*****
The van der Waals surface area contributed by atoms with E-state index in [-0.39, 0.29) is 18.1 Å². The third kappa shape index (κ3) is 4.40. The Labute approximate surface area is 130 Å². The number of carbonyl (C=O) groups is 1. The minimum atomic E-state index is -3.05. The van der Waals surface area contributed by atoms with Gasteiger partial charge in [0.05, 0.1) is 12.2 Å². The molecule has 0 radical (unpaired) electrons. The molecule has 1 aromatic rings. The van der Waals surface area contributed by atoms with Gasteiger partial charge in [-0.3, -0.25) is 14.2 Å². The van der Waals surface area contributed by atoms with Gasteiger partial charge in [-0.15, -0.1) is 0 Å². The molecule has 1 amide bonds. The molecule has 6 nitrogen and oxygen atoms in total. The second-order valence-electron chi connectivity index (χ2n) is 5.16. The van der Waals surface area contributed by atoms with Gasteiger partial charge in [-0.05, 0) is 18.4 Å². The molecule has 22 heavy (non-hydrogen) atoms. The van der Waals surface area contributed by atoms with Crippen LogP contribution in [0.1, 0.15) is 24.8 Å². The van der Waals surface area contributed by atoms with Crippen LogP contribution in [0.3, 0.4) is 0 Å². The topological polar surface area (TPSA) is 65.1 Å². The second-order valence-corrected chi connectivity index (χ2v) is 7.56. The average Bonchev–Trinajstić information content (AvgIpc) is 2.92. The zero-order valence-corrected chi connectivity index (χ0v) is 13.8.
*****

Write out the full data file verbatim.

The van der Waals surface area contributed by atoms with E-state index in [-0.39, 0.29) is 18.1 Å². The third kappa shape index (κ3) is 4.40. The Labute approximate surface area is 130 Å². The number of carbonyl (C=O) groups is 1. The minimum atomic E-state index is -3.05. The van der Waals surface area contributed by atoms with Gasteiger partial charge in [0.05, 0.1) is 12.2 Å². The molecule has 0 radical (unpaired) electrons. The molecule has 1 aromatic rings. The van der Waals surface area contributed by atoms with Gasteiger partial charge in [-0.3, -0.25) is 14.2 Å². The van der Waals surface area contributed by atoms with Gasteiger partial charge in [-0.15, -0.1) is 0 Å². The molecule has 1 amide bonds. The molecule has 6 nitrogen and oxygen atoms in total. The second-order valence-electron chi connectivity index (χ2n) is 5.16. The van der Waals surface area contributed by atoms with Gasteiger partial charge in [-0.05, 0) is 18.4 Å². The molecule has 22 heavy (non-hydrogen) atoms. The van der Waals surface area contributed by atoms with Crippen LogP contribution in [0.1, 0.15) is 24.8 Å². The van der Waals surface area contributed by atoms with Crippen LogP contribution in [0.3, 0.4) is 0 Å². The topological polar surface area (TPSA) is 65.1 Å². The second-order valence-corrected chi connectivity index (χ2v) is 7.56. The average Bonchev–Trinajstić information content (AvgIpc) is 2.92. The zero-order valence-corrected chi connectivity index (χ0v) is 13.8.